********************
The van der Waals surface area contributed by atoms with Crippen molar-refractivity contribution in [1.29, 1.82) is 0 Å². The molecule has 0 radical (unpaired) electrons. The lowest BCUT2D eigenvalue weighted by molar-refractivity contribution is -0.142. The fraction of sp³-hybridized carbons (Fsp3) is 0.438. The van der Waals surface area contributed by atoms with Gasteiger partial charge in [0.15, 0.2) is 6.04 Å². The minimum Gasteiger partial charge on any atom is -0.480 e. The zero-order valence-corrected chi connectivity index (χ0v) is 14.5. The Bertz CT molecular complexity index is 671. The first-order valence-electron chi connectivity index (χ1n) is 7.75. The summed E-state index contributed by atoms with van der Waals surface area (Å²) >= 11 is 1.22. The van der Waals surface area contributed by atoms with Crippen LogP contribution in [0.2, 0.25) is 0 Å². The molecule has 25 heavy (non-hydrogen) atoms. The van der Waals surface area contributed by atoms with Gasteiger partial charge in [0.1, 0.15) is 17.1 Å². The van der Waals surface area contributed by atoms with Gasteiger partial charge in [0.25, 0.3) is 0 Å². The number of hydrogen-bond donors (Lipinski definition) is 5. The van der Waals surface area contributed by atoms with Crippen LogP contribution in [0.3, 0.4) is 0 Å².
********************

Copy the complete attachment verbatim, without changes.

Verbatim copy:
The van der Waals surface area contributed by atoms with Crippen molar-refractivity contribution in [1.29, 1.82) is 0 Å². The molecule has 0 radical (unpaired) electrons. The lowest BCUT2D eigenvalue weighted by molar-refractivity contribution is -0.142. The fraction of sp³-hybridized carbons (Fsp3) is 0.438. The van der Waals surface area contributed by atoms with Gasteiger partial charge in [0.15, 0.2) is 6.04 Å². The minimum Gasteiger partial charge on any atom is -0.480 e. The zero-order valence-corrected chi connectivity index (χ0v) is 14.5. The Bertz CT molecular complexity index is 671. The first-order valence-electron chi connectivity index (χ1n) is 7.75. The summed E-state index contributed by atoms with van der Waals surface area (Å²) >= 11 is 1.22. The van der Waals surface area contributed by atoms with Crippen LogP contribution in [0.2, 0.25) is 0 Å². The molecule has 25 heavy (non-hydrogen) atoms. The van der Waals surface area contributed by atoms with Gasteiger partial charge in [0.1, 0.15) is 17.1 Å². The van der Waals surface area contributed by atoms with Gasteiger partial charge in [0.25, 0.3) is 0 Å². The number of hydrogen-bond donors (Lipinski definition) is 5. The van der Waals surface area contributed by atoms with Crippen LogP contribution in [0.3, 0.4) is 0 Å².